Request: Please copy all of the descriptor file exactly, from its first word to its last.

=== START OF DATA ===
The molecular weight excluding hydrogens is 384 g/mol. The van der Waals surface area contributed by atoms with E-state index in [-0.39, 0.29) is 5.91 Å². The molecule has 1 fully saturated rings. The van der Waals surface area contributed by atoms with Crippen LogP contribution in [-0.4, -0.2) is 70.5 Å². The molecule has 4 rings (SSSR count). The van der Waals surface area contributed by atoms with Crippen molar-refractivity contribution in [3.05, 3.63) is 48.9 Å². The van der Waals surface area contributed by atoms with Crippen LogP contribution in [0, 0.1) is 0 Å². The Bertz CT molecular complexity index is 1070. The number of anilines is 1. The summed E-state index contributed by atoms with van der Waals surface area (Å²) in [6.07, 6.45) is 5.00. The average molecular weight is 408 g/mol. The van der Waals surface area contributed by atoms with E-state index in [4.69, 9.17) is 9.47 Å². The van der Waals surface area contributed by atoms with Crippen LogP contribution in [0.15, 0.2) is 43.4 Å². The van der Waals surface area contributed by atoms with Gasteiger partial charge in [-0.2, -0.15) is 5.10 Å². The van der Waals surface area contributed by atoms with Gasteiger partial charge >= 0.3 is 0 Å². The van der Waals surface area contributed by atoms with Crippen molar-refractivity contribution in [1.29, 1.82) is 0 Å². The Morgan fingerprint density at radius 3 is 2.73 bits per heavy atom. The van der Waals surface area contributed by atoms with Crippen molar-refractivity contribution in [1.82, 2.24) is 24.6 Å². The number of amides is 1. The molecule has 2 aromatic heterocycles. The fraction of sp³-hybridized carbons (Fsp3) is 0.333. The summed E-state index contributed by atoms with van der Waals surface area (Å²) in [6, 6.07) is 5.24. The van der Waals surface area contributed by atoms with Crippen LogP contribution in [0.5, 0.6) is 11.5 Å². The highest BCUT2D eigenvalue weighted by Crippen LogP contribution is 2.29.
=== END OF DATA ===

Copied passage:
The molecular weight excluding hydrogens is 384 g/mol. The van der Waals surface area contributed by atoms with E-state index in [-0.39, 0.29) is 5.91 Å². The molecule has 1 fully saturated rings. The van der Waals surface area contributed by atoms with Crippen LogP contribution in [-0.4, -0.2) is 70.5 Å². The molecule has 4 rings (SSSR count). The van der Waals surface area contributed by atoms with Crippen molar-refractivity contribution in [3.05, 3.63) is 48.9 Å². The van der Waals surface area contributed by atoms with Crippen LogP contribution in [0, 0.1) is 0 Å². The Bertz CT molecular complexity index is 1070. The number of anilines is 1. The summed E-state index contributed by atoms with van der Waals surface area (Å²) in [6.07, 6.45) is 5.00. The average molecular weight is 408 g/mol. The van der Waals surface area contributed by atoms with E-state index in [4.69, 9.17) is 9.47 Å². The van der Waals surface area contributed by atoms with Crippen LogP contribution in [0.15, 0.2) is 43.4 Å². The van der Waals surface area contributed by atoms with Gasteiger partial charge in [-0.2, -0.15) is 5.10 Å². The van der Waals surface area contributed by atoms with Gasteiger partial charge >= 0.3 is 0 Å². The van der Waals surface area contributed by atoms with Crippen molar-refractivity contribution in [1.29, 1.82) is 0 Å². The Morgan fingerprint density at radius 3 is 2.73 bits per heavy atom. The van der Waals surface area contributed by atoms with Crippen molar-refractivity contribution in [1.82, 2.24) is 24.6 Å². The number of amides is 1. The molecule has 2 aromatic heterocycles. The fraction of sp³-hybridized carbons (Fsp3) is 0.333. The summed E-state index contributed by atoms with van der Waals surface area (Å²) in [6, 6.07) is 5.24. The van der Waals surface area contributed by atoms with Crippen LogP contribution in [0.5, 0.6) is 11.5 Å². The highest BCUT2D eigenvalue weighted by Crippen LogP contribution is 2.29.